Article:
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Absent Member.
Absent Member.
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Form Error WCLRRTS

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In my very basic solution under Visual COBOL Personal Edition 2.2, I am getting the below error message when I try to view my form's design:

To prevent possible data loss before loading the designer, the following errors must be resolved:
The variable 'WCLRRTS' is either undeclared or was never assigned.

I have did a find on my entire project and can find NO reference to this variable at all.  If I chose to ignore it, it always eventually shows back up.  My Visual Studio 2010 Professional is working fine as I use it almost daily as a programmer for my employer.  This is the strangest thing I've ever seen.  Prior to this, I got this error when I added another form and then deleted it from the project / solution.  I ended up deleting that project off of my hard drive and starting all over again.  Now I'm back to this error once more.  What is this in reference to?  I did not create it as far as I know.  Perhaps some process in the background created it.  The problem is that it says it's a variable.  If it is, then where is the code where it exists.  All of the code including the form's design CBL is no more than 150 to 200 lines long.  I'm confused yet again.

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Micro Focus Expert
Micro Focus Expert

This error message is caused by a product bug and it has been fixed in V2.2 update 2 hotfix 2 or higher.

If you have a licensed copy of Visual COBOL you can request the current hotfix through Customer Care.

Unfortunately, the Visual COBOL PE product is not at this product level so the fix is not available yet.

The error is caused by turning on the SQL directive in a project that contains Windows Forms. Because this turns on the SQL processing for all programs in the project including the ones generated by the designer this causes the problem.

A workaround would be to move all of your programs containing embedded SQL to a separate Class Library project and then invoke or call this code from the WinForms project, thus eliminating the need to have the SQL directive on in the WinForms project.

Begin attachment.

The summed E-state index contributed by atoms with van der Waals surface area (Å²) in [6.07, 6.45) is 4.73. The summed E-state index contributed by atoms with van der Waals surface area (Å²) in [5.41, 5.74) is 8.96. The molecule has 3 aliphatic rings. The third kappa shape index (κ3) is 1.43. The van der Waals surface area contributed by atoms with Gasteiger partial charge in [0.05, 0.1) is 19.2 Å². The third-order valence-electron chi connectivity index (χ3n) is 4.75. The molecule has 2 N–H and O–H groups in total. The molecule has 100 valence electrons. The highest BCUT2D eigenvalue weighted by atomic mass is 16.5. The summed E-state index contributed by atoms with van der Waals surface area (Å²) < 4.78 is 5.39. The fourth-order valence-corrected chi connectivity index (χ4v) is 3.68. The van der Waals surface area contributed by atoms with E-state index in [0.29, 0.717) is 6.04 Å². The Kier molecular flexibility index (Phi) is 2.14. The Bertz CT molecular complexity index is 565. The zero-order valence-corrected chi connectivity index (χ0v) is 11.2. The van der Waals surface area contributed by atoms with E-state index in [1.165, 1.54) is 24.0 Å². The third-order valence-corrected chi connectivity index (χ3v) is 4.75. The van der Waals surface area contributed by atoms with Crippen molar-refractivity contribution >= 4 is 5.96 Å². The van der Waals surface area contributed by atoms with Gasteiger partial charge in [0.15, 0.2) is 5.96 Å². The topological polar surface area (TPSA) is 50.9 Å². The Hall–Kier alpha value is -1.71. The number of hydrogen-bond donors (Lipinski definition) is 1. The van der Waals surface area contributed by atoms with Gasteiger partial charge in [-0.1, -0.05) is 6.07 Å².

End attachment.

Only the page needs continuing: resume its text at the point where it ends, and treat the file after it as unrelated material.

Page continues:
You could also try turning off the SQL directive at the project level and turning it on at the program level only in programs containing actual EXEC SQL statements using $SET SQL(DBMAN=ADO) or turn off SQL using $SET NOSQL at the top of your designer files.

I would recommend the approach of moving all of your data access SQL programs into a separate class project as this helps to isolate the UI layer from the data layer and makes the application much cleaner and easier to maintain.

Thanks.

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Absent Member.
Absent Member.

I know this well, not sure why I get it. However, I get it in some programs where there is no embedded SQL but have SQL compile directives set.

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Absent Member.
Absent Member.

I googled WCLRRTS and got this link:

documentation.microfocus.com/.../index.jsp

"TESTSQLSTATE: Instructs OpenESQL to generate code that tests SQLSTATE rather than SQLCODE after an SQL statement is executed."

TESTSQLSTATE/NOTESTSQLSTATE is an SQL Compiler Directive Option - used at compile time

It is about using the option TESTSQLSTATE and from reading the documentation at the above link, I would put the NOTESTSQLSTATE option into your compilation (or set it as a permanent setting) and try again, and expect that the WCLRRTS code will not be generated again

The documentation also states that the default is NOTESTSQLSTATE so something at your end must have set things to TESTSQLSTATE somewhere along the line 

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Micro Focus Expert
Micro Focus Expert

This error message is caused by a product bug and it has been fixed in V2.2 update 2 hotfix 2 or higher.

If you have a licensed copy of Visual COBOL you can request the current hotfix through Customer Care.

Unfortunately, the Visual COBOL PE product is not at this product level so the fix is not available yet.

The error is caused by turning on the SQL directive in a project that contains Windows Forms. Because this turns on the SQL processing for all programs in the project including the ones generated by the designer this causes the problem.

A workaround would be to move all of your programs containing embedded SQL to a separate Class Library project and then invoke or call this code from the WinForms project, thus eliminating the need to have the SQL directive on in the WinForms project.

You could also try turning off the SQL directive at the project level and turning it on at the program level only in programs containing actual EXEC SQL statements using $SET SQL(DBMAN=ADO) or turn off SQL using $SET NOSQL at the top of your designer files.

I would recommend the approach of moving all of your data access SQL programs into a separate class project as this helps to isolate the UI layer from the data layer and makes the application much cleaner and easier to maintain.

Thanks.

View solution in original post

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